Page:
science tech materials mems machines diamond electronics sensors actuators
Diamond Film Opens New Possibilities For Miniscule Machines

by Txchnologist staff

Diamond may be a microelectromechanical system’s best friend.

Tiny MEMs, which can measure just microns across, are showing up as parts of sensors, switches and actuators in products from inkjet printers to car airbags and mobile devices. The miniature machines are shaping up to be a major component in the coming connected world.

The problem is that most MEMs out there right now are made of silicon, a brittle material that quickly wears down when it is being used as a moving part. 

We’ve already featured researchers who are looking to get past that major limitation, including one team that is making experimental MEMs out of nickel alloy. Now scientists at several institutions including Argonne National Lab say they may have another option.

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science tech engineering materials counterfeit nanotechnology chemistry

Nanotech To Fight Counterfeiters

Researchers have made a new type of watermark that remains invisible until a person’s breath reveals it. Engineers envision the technology being used as labels to fight the sale of counterfeit goods. 

"One challenge in fighting counterfeiting is the need to stay ahead of the counterfeiters," said Nicholas Kotov, a University of Michigan chemical engineering professor who led the team that created the labels, in a statement. ”You can verify that you have the real product with just a breath of air.”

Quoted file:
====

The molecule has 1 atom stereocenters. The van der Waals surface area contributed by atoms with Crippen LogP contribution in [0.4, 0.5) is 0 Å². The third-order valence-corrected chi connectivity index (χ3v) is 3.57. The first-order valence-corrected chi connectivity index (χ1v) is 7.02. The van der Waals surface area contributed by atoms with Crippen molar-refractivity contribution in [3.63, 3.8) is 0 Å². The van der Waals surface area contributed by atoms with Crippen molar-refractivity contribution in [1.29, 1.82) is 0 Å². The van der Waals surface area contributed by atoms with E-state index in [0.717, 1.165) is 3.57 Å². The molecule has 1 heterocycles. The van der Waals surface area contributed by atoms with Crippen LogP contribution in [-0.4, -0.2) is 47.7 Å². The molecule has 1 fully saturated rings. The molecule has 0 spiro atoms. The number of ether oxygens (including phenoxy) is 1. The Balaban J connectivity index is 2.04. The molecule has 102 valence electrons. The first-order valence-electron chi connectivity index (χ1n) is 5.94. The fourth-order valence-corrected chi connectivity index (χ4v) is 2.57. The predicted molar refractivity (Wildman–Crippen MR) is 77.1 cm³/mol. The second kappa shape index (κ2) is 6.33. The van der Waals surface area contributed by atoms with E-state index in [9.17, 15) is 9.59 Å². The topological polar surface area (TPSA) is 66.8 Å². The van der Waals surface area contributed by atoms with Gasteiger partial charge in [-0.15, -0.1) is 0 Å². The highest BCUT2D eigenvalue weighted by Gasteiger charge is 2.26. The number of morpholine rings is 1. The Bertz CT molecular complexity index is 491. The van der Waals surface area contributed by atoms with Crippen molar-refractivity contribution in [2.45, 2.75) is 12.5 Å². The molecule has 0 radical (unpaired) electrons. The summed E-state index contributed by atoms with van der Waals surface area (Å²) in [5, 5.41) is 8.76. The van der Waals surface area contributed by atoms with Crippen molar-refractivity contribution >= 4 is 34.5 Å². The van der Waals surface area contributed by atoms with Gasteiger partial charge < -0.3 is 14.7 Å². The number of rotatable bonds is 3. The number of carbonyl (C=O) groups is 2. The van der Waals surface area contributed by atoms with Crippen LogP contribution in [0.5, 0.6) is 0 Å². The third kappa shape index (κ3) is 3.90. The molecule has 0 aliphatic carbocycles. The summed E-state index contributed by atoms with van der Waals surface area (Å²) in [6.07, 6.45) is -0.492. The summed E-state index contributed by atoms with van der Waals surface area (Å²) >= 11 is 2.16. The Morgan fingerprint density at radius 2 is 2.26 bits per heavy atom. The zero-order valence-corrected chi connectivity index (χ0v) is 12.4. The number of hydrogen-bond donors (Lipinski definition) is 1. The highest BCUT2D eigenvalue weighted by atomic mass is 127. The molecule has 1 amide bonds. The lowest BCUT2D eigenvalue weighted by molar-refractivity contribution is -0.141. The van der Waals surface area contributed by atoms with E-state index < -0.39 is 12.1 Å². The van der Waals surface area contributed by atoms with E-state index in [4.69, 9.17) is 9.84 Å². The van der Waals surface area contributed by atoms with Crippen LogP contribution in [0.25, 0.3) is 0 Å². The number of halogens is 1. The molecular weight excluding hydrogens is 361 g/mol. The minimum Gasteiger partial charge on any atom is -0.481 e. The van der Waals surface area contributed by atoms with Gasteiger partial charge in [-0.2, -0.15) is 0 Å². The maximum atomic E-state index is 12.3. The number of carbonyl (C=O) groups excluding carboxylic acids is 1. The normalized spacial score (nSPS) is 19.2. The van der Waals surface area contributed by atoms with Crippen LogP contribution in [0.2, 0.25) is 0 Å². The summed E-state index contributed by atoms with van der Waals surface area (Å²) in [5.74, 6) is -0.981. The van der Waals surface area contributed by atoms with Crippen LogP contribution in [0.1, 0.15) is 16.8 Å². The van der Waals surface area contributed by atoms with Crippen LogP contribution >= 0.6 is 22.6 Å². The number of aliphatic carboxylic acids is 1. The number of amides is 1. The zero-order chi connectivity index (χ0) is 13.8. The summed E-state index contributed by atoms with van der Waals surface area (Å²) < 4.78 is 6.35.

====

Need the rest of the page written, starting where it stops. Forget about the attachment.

Learn more and see a video on the innovation below.

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Surface Changes As Microhairs Move In Magnetic Fields

MIT engineers have developed a coating with tiny metallic microscopic hairs that move when subjected to switching magnetic fields. The movement lets researchers control the direction and speed that fluid moves over the surface or optical characteristics of light passing through.

The hairs are made of nickel and stick out of a stretchy silicone skin beneath. Each hair is a pillar about one-fourth the diameter of a human hair, they say.

“We can apply the field in any direction, and the pillars will follow the field, in real time,” said mechanical engineering graduate student Yangying Zhu.

Click the gifs above or read more and see a video below.

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This Isn’t Your Grandparents’ Machine Lubricant

by Michael Keller

Gears, actuators and whirring machine parts are all around us. The modern automobile alone can have upwards of 50 electric motors—from electric windshield wipers to alternators—whose guts include pieces of metal rubbing against other parts.

The only thing that keeps these components from grinding away into powder is a liquid lubricant, a substance typically made of a petroleum-derived base oil mixed with additives that reduce friction between moving parts. 

Now researchers in Germany say they have made a breakthrough in developing the next generation of lubricants. Their new liquid formulation, they say, lets small gears run with virtually no friction. The source of this wear-reducing elixir? The liquid crystals inside your computer and TV screen.

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